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This work is licensed under a Creative Commons Attribution-Noncommercial-No Derivative Works 4.0 License.

Date of Award

Spring 2012

Document Type


Degree Name

Master of Arts (MA)


Department of History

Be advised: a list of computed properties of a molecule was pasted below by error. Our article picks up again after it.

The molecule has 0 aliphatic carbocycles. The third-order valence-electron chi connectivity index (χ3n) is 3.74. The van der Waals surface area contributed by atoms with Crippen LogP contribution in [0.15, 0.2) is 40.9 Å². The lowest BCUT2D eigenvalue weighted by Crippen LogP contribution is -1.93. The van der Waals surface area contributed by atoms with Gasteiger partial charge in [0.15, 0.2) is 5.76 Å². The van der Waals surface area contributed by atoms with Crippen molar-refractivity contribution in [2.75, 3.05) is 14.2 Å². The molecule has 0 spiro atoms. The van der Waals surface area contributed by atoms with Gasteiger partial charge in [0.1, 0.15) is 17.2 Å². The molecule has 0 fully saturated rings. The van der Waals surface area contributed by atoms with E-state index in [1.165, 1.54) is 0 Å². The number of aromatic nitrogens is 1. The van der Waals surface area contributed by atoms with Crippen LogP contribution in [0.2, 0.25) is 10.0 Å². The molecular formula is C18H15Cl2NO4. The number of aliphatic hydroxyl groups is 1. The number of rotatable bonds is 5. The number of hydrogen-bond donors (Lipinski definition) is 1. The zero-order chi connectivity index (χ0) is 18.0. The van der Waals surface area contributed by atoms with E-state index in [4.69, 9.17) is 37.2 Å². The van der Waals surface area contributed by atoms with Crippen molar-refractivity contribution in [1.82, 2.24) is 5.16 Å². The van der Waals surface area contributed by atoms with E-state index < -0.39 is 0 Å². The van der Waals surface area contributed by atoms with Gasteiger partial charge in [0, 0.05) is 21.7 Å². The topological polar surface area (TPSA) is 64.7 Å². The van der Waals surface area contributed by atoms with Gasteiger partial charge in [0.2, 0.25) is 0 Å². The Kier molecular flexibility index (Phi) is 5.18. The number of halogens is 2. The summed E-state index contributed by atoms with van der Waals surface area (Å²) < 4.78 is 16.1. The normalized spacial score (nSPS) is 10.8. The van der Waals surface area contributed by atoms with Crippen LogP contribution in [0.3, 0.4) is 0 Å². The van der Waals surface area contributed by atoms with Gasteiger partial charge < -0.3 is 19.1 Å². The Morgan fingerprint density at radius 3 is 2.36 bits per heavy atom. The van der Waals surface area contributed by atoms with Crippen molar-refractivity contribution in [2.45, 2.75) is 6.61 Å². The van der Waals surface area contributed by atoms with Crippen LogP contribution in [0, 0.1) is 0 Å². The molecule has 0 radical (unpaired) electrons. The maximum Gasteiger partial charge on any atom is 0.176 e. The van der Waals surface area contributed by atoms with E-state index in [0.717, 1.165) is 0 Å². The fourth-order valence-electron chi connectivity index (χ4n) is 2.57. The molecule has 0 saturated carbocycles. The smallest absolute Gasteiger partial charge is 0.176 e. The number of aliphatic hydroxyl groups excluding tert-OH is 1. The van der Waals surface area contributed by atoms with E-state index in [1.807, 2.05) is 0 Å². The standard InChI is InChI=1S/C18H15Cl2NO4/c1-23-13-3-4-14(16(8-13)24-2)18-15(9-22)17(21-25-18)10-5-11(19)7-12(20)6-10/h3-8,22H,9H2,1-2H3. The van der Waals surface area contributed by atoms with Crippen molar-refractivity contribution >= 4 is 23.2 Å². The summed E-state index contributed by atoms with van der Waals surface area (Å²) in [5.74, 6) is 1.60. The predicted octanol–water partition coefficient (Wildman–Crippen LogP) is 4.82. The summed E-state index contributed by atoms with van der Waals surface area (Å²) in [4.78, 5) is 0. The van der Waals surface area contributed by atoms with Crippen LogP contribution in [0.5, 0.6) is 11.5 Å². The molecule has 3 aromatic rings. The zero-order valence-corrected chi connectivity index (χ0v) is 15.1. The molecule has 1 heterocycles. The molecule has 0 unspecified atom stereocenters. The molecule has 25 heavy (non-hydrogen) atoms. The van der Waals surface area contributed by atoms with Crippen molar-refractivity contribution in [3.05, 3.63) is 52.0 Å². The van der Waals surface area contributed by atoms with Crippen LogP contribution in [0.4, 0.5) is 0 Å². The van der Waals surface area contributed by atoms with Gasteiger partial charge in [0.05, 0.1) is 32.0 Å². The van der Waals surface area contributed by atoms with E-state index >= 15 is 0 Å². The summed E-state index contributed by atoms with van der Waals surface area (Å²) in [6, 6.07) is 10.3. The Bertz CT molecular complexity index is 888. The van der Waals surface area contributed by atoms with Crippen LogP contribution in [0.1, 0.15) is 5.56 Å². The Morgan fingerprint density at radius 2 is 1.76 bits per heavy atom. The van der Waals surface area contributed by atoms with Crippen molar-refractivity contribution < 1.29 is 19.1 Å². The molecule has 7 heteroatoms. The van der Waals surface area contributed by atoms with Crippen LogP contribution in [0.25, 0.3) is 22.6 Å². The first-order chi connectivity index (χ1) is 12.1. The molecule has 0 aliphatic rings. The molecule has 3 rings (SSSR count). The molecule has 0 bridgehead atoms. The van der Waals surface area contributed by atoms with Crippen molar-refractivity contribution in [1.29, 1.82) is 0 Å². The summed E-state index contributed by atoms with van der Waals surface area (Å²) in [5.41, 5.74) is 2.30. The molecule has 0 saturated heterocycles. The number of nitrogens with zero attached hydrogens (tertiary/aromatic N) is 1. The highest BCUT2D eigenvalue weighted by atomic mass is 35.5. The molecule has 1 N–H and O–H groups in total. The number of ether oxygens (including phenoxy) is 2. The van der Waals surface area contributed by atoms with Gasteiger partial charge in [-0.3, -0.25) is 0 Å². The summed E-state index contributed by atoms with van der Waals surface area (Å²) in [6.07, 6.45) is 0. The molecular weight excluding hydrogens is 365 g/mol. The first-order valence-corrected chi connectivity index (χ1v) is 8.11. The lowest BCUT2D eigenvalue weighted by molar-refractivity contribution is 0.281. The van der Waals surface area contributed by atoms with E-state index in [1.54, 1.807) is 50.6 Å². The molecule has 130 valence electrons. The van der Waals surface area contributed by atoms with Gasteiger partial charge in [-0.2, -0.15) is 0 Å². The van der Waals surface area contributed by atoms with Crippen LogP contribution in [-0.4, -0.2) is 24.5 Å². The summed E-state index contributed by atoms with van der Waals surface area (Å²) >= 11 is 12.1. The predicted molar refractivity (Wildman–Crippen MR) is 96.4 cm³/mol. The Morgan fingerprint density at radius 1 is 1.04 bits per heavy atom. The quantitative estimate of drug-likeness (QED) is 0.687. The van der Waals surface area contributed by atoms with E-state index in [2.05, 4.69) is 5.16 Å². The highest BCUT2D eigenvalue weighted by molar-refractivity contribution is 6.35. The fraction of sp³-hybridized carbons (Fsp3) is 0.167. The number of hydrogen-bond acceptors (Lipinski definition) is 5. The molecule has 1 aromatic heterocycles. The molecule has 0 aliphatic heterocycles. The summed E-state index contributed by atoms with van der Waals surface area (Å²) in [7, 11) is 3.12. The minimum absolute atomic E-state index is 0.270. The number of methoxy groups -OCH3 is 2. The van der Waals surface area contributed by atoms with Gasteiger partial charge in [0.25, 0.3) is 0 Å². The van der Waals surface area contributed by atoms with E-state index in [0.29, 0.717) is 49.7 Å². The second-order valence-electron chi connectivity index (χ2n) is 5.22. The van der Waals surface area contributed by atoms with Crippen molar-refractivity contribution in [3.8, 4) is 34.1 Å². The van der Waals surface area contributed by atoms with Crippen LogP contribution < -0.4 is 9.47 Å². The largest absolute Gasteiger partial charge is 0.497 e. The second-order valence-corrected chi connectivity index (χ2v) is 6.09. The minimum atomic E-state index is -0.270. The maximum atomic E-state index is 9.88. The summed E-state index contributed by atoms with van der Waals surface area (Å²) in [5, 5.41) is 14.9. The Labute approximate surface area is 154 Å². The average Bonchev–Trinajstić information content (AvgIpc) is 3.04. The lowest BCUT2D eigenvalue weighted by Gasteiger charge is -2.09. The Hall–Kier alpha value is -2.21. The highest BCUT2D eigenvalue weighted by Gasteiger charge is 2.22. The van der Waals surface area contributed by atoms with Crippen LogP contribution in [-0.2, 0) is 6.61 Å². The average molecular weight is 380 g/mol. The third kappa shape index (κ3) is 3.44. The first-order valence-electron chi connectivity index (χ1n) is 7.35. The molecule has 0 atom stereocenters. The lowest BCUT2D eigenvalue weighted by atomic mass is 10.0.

Historians have started to devote more attention to the drastic changes experienced by African Americans during the First World War. Recent works that have investigated blacks’ participation in the army and activism during the war have focused on broad national movements, without taking into account the regional and local differences found at the state level. Through investigation of the Virginia War History Commission questionnaires, black newspapers, and other sources, a more complex view of black experience in Virginia during the war emerges. The unique political and racial landscape of the state, labeled as the “Virginia Way,” meant blacks faced higher rates of conscription, placement in all black service battalions, and rough conditions at camps both in Virginia and in France. However, these sources also point to a black community that understood the bureaucratic and racist implications of the war, and actively tried to better their situation.

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